code, tips

Hiding PHPSESSID

I’ve built GlitterPony Magazine’s website so that it is dynamic. All I need to do is put the poems into the database fill in a field or two and I’ve got a functioning website. Of course the site is written in strict xhtml so that I can have a new look to each issue simply through modifying the CSS.

This saves me a lot of time since I can focus on the design aspects and ignore most of the tedious stuff. In fact I’m completely satisfied with this solution, I’ve even written the rewrite rules so that our URL’s all look pretty and are SEO’ed (Search Engine Optimized). The thing I am not satisfied with is that under certain circumstances a vistor would get a url that has something like ?PHPSESSID=5ab080e5cff5dc130f9bec234b stuck to the end of it. Boy is that ugly. It also hurts our ranking in search engines. But there is a fix and it is very simple.

All you need to do is add php_flag session.use_trans_sid off to the .htaccess file and bang! You got clean urls. Of course if you’d like you can add ini_set('session.use_trans_sid', false); to your php files, but why add that to all your files when you can add one line to your .htaccess file?

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design, tips

Using <object> in Internet Explorer

As a web designer I hate Internet Explorer. Microsoft often makes their own rules despite there being rules in place already. I will say however that IE is getting better at following standards with each new version of its browser. The Big Problem™ is that sometimes IE interferes with a page remaining valid XHTML. There is a workaround for almost all of IE quirks, but it is often a long treacherous road to get there, and sometimes the fix is worse than the problem.

One way IE makes life hard is when a person needs to embed a webpage inside a webpage. Admittedly this should almost never happen because it is usually a bad idea. However, sometimes it is a good idea. The only time I’ve found it useful is in my web chess program. It is a good use because I require two separate elements to refresh at different intervals. Also, by limiting what refreshes it cuts down on page load and makes it so the main page never has the refresh blink (that second of white before things load in the browser).

Until now I’ve been using the <iframe> element to embed those pages because it seemed to be the only cross-browser solution. Today I discovered that someone took the long treacherous road and found a way to use the <object> element. The key is the classid:

classid="clsid:25336920-03F9-11CF-8FD0-00AA00686F13"

To learn more about using the element and making it work in IE read Brad Wrights discussion of the technique.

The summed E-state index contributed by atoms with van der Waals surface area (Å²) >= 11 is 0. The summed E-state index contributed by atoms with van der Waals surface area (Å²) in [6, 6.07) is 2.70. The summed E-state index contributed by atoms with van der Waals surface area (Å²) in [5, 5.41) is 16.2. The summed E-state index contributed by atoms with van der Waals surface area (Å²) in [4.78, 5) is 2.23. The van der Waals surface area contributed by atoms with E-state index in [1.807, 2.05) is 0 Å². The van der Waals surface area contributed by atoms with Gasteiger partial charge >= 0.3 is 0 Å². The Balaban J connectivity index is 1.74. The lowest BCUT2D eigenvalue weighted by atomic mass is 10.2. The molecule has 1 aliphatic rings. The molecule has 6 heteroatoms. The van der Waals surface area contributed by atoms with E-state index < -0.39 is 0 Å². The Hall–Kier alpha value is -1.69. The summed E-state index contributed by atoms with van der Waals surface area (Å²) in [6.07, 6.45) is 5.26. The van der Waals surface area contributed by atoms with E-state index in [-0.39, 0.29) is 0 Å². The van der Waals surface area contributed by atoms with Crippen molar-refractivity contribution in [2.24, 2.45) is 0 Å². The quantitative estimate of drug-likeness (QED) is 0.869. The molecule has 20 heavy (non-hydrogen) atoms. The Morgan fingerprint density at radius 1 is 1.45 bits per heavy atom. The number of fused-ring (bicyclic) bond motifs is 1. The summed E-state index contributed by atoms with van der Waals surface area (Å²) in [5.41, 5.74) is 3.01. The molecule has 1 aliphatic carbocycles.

update: using the classid above breaks objects in FireFox 3 beta 5

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design, wordpress

A Temporary Fix to Keep WordPress XHTML Friendly

Today I discovered two bugs in wordpress that keep it from being valid xhtml. They don’t happen in all occasion, but I was lucky enough to hit both with a project I was working on.

The first bug happens when you are using the links widget and have more than one category of links. What you get is multiple items marked with the same id. That is a no-no. Fortunately a kind person offered a fix right in the comments of the bug report.

Here’s a stupid simple fix. Add this right before the call to wp_list_bookmarks() in [widgets.php]:
$before_widget = preg_replace('/id="[^"]*"/','id="%id"', $before_widget);

The second bug is when the Archives widget is used and the “Display as a drop down” option is checked. The problem is that it uses “onChange” when it should use “onchange.” To fix this just do a search & replace in the widgets.php file.

I love WordPress, and I am glad that these fixes were easy, I hope that they (along with some of the other xhtml issues) get sorted out in the next release. If they don’t you’ll have to reapply these changes every update until they do.

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code, technology, wordpress

XAlign, A TinyMCE Fix for WordPress

It’s bothered me that TinyMCE, WordPress’ default rich text editor, uses the align attribute. For example if you want to center some text and use TinyMCE you’ll get code that looks like this:

<p align=”center”>My centered text</p>

Why is that a problem? Here’s the list

  1. It is not valid strict xhtml
  2. It is deprecated transitional xhtml
  3. It does not function as expected across browsers in all cases

Anyone writing new code should aim to have valid strict xhtml. Why? Because strict code will offer a better experience for everyone across browsers, it will be easier to update, and it is more future-proof (though nothing is 100% future proof). Hopefully WordPress will come up with a built-in solution soon and render this plugin pointless, but until then this works.

Download

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